So, following our time of prayer it was great to hear the things the Lord is doing in people’s lives (even through my broken Dutch :)).  Some of you might remember about a month ago that I had asked for prayer for someone’s neighbor who was close to accepting Jesus.  Last night I heard that that person had come to faith in the last month!  Our Prayer in action as the heals in the name of his servant Jesus!

Your prayers are effective in the building of Christ’s Kingdom in Holland!

Share

See you on Skype!

November 2, 2009

Hey everyone!  I know it is a bit short notice but I will be skyping the prayer group that meets today at 8:30 pm Pacific standard time.  If you do not know where our monthly prayer team meets and would like to come, please leave me a note in the comments so I can give you directions.  I’m looking forward to talking with you guys and connecting with you all!

“Ride out with me!”

October 10, 2009

Two weeks ago I sat across the table from a friend at local high school asking the question, “What is God doing here and how can we join him?”  Earlier that week I had been reading Neil Cole’s book Organic Church, which begins with a retelling of part of Peter Jackson’s portrayal of The Two Towers by J.R.R. Tolkien.  It may be long, but I’ll quote Cole for you, as I did for my friend:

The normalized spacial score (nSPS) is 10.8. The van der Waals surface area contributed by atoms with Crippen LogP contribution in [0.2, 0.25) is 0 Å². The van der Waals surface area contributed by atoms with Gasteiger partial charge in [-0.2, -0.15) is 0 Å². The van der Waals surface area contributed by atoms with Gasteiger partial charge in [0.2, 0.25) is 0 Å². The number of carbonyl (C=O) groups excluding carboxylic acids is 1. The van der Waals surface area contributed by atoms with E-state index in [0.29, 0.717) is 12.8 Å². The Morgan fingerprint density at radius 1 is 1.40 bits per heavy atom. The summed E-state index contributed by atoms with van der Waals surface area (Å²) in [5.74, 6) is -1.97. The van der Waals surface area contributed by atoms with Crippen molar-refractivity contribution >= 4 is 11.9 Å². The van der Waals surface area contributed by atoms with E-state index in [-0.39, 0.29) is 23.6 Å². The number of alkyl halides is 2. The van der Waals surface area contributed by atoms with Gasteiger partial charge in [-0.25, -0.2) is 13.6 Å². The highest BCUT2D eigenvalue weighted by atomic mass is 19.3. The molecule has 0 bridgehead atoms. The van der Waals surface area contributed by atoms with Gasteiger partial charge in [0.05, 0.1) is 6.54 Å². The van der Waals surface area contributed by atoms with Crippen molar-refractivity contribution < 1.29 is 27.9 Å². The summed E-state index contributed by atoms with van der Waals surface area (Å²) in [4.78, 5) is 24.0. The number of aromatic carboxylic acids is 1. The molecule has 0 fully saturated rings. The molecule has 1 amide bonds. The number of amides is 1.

In…The Two Towers, we find that the good guys join up with the nation of Rohan, who are world-renowned as horsemen with agile and brave horses.  They face the advances of an evil army of Goblins, bent on the total destruction of all the people.

They find themselves in the throne room of Theoden, king of Rohan.  When the king comes to the realization that the enemy is on the move and bent on destroying his kingdom, he is faced with tough choices.  The counsel is to “ride out and meet them.”  But the king is concerned for the welfare of his people.  War is ugly and always accompanied by great loss.  In the past, they found safety behind the walls of a fortified castle known as Helm’s Deep.  With his shepherd’s heart and desire to protect those for whom he is responsible, Theoden announces, “I’ll not risk open war with my people.”  Aragorn, a warrior with the true heart of a king, responds, “Open war is upon you whether you would risk it or not.”

…Once in the fortress, the men feel a sense of security, but the walls are breached, so they retreat further to the keep.  Eventually the throngs of the enemy seize the entire fortress except for a small room with a barricaded door.